2. (with foot pump) Inflate in position A (low pressure) until it becomes difficult to operate
3. (with foot pump) Finish inflation in position B (high pressure) until you reach the correct pressure (800mb/11.3psi)

B. Inflate the main buoyancy tube
2. Inflate the main buoyancy tube and the keel (assume this is for aero model not active-v) until it (the foot pump) becomes difficult to operate. Correct pressure = 240mb - 3.48 psi

It then has a series of diagrams explaining not to inflate a compartment to full pressure if other compartments are totally inflated. Suggests 50% then 100% inflation but im not sure if this applies to pressure or volume.

As you can see, the detailed instructions make no mention of inflating main tubes partially before floor/keel where as the procedure table says 'begin inflation (not completely)' and fails to mention what 'not completely' means, ie is it until they start to raise into shape, 50%, or something else.

To add to the mix, I have just bought a Bravo BST 12 HP pump with auto cutoff between 100mb and 800mb. Im too old to pump with my foot and want to enjoy being out on the water rather entertaining onlookers. So I'm not sure if I initially partially inflate main tubes by eye to 50% by volume, or to 100mb (approx 50% by pressure) then fully inflate.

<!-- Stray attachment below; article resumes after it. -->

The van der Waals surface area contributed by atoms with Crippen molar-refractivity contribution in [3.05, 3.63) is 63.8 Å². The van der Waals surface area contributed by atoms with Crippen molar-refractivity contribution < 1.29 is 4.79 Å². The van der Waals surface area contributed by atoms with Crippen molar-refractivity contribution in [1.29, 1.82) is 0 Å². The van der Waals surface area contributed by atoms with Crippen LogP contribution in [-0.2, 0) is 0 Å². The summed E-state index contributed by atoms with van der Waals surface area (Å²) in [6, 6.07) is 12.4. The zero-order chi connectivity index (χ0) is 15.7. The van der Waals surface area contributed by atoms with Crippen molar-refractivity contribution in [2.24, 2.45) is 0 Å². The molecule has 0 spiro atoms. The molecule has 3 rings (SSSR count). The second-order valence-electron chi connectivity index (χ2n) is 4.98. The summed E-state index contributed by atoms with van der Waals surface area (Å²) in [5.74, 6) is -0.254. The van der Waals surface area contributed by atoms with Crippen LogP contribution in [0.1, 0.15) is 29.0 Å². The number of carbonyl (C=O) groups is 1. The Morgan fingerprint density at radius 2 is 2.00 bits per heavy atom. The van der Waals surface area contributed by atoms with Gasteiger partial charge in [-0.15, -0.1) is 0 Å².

I think inflating the bow tube first looks most logical. Presumably I deflate last, albeit in quick succession.
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Old 21 November 2012, 07:07   #13
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Hi.inflation procedures are a bit open to interpritation, but as a rule of thumb
1 check to see where the baffle seam lies in relation to the nearest valve,the baffle should inflate away from that valve.
2 From memory you start with the port rear chamber and then the bow and finally the starboard rear . But re check your instruction manual.
3 For initial inflation only inflate the chambers enough to give the boat shape to ensure the floor is correctly positioned as I said before ,the exact pressure at this stage is not really important.
Hope this helps.
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Old 21 November 2012, 08:07   #14
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I wouldnt inflate each chamber to full working pressure if the adjoining chamber isnt inflated'
the bulkheads are not designed to have full working pressue on them with nothing on the other side the manual means 50% by pressure so you bring the pressures up equally so as not to overstress the adjoining bulkheads
the valves usually have a position which holds them open usually by turning the inner pin 1/4 turn to lock it in the open position for deflation I think this is what the "adjust valves" is refering to